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In Re A.R., A Person Coming Under the Juvenile Court Law. v. J.R

January 3, 2012

IN RE A.R., A PERSON COMING UNDER THE JUVENILE COURT LAW. SACRAMENTO COUNTY DEPARTMENT OF HEALTH AND HUMAN SERVICES, PLAINTIFF AND RESPONDENT,
v.
J.R., DEFENDANT AND APPELLANT.



(Super. Ct. No. JD231197)

The opinion of the court was delivered by: Nicholson , Acting P. J.

In re A.R.

CA3

NOT TO BE PUBLISHED

California Rules of Court, rule 8.1115(a), prohibits courts and parties from citing or relying on opinions not certified for publication or ordered published, except as specified by rule 8.1115(b). This opinion has not been certified for publication or ordered published for purposes of rule 8.1115.

J.R., the alleged father of minor A.R., appeals from the juvenile court's order which declared him not the minor's presumed father. We affirm.

FACTUAL AND PROCEDURAL BACKGROUND

On December 28, 2010, Sacramento County Department of Health and Human Services (the Department) filed a petition under Welfare and Institutions Code section 300 as to A.R., a 22-month-old female, alleging: On or about December 24, 2010, the minor became ill after ingesting water laced with methamphetamine. Mother (S.G.) failed to seek immediate medical care. After the minor's grandmother called 911, the minor was hospitalized and tested positive for methamphetamine. Mother and J.R. were long-time methamphetamine users. J.R. had suffered multiple criminal convictions related to drug use and/or possession, resulting in extended periods of incarceration and at the time was facing charges of possession of a controlled substance for sale.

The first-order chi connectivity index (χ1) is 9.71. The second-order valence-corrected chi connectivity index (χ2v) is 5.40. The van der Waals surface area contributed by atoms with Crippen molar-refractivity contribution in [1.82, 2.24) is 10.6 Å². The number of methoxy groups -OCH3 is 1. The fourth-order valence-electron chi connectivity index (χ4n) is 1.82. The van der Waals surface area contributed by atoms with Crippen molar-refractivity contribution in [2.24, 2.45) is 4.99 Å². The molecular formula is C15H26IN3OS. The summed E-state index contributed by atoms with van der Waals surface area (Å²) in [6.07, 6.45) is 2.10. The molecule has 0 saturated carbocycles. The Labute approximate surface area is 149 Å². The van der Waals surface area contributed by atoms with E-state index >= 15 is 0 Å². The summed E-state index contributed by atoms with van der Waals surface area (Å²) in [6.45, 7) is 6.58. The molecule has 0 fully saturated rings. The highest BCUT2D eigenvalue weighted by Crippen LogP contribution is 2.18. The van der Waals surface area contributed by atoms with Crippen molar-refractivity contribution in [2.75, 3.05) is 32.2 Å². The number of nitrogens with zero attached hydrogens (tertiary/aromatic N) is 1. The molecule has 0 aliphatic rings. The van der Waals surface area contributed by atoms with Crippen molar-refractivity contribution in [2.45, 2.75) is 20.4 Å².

According to the detention report, J.R. did not live with mother and was in prison when the minor was born, but identified himself as the father.*fn1 The minor bore his last name. Mother did not have the minor's birth certificate, but believed J.R.'s name was on it.

The minor was placed with the maternal great-aunt and great-uncle. J.R. would like the minor to be placed with a non-related couple who were among his best friends.

Mother had lost custody of four other children, all now adopted.

At the prejurisdictional status hearing, mother and J.R. appeared and received appointed counsel. J.R. stated that the results of his paternity testing were not in yet, but he believed he was the minor's biological father because mother had told him he was. He considered the minor his child and tried to visit or call her every day.

The juvenile court deferred a presumed-father determination until J.R. had consulted with counsel and received the DNA results.

On the first day of the jurisdiction/disposition hearing, February 14, 2011, the juvenile court learned that DNA testing had excluded J.R. as the biological father. However, with mother's support, he sought to be declared the presumed father on the grounds that he had openly held out the child as his own and received her into his home. (Fam. Code, § 7611, subd. (d) [hereafter § 7611(d)].) He stated that he had had the minor in his custody at times since his release from prison, had brought her to his family's home, had claimed her as his own, and had financially supported ...


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